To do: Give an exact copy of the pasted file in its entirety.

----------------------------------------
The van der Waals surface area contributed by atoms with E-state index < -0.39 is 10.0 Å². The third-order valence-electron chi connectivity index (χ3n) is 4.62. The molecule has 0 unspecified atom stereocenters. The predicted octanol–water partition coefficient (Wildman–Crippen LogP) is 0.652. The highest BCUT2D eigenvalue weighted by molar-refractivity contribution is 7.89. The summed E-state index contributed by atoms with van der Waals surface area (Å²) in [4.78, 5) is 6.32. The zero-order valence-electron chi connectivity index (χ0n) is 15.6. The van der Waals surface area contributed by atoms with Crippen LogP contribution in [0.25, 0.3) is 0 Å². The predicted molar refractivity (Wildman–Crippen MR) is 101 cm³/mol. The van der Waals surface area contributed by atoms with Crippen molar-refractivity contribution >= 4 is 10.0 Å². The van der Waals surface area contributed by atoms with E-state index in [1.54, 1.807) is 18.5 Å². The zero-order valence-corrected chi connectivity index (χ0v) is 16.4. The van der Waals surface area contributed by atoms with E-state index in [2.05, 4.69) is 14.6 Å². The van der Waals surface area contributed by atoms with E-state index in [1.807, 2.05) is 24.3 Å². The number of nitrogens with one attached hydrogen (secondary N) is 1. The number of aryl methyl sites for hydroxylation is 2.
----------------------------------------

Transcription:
The van der Waals surface area contributed by atoms with E-state index < -0.39 is 10.0 Å². The third-order valence-electron chi connectivity index (χ3n) is 4.62. The molecule has 0 unspecified atom stereocenters. The predicted octanol–water partition coefficient (Wildman–Crippen LogP) is 0.652. The highest BCUT2D eigenvalue weighted by molar-refractivity contribution is 7.89. The summed E-state index contributed by atoms with van der Waals surface area (Å²) in [4.78, 5) is 6.32. The zero-order valence-electron chi connectivity index (χ0n) is 15.6. The van der Waals surface area contributed by atoms with Crippen LogP contribution in [0.25, 0.3) is 0 Å². The predicted molar refractivity (Wildman–Crippen MR) is 101 cm³/mol. The van der Waals surface area contributed by atoms with Crippen molar-refractivity contribution >= 4 is 10.0 Å². The van der Waals surface area contributed by atoms with E-state index in [1.54, 1.807) is 18.5 Å². The zero-order valence-corrected chi connectivity index (χ0v) is 16.4. The van der Waals surface area contributed by atoms with E-state index in [2.05, 4.69) is 14.6 Å². The van der Waals surface area contributed by atoms with E-state index in [1.807, 2.05) is 24.3 Å². The number of nitrogens with one attached hydrogen (secondary N) is 1. The number of aryl methyl sites for hydroxylation is 2.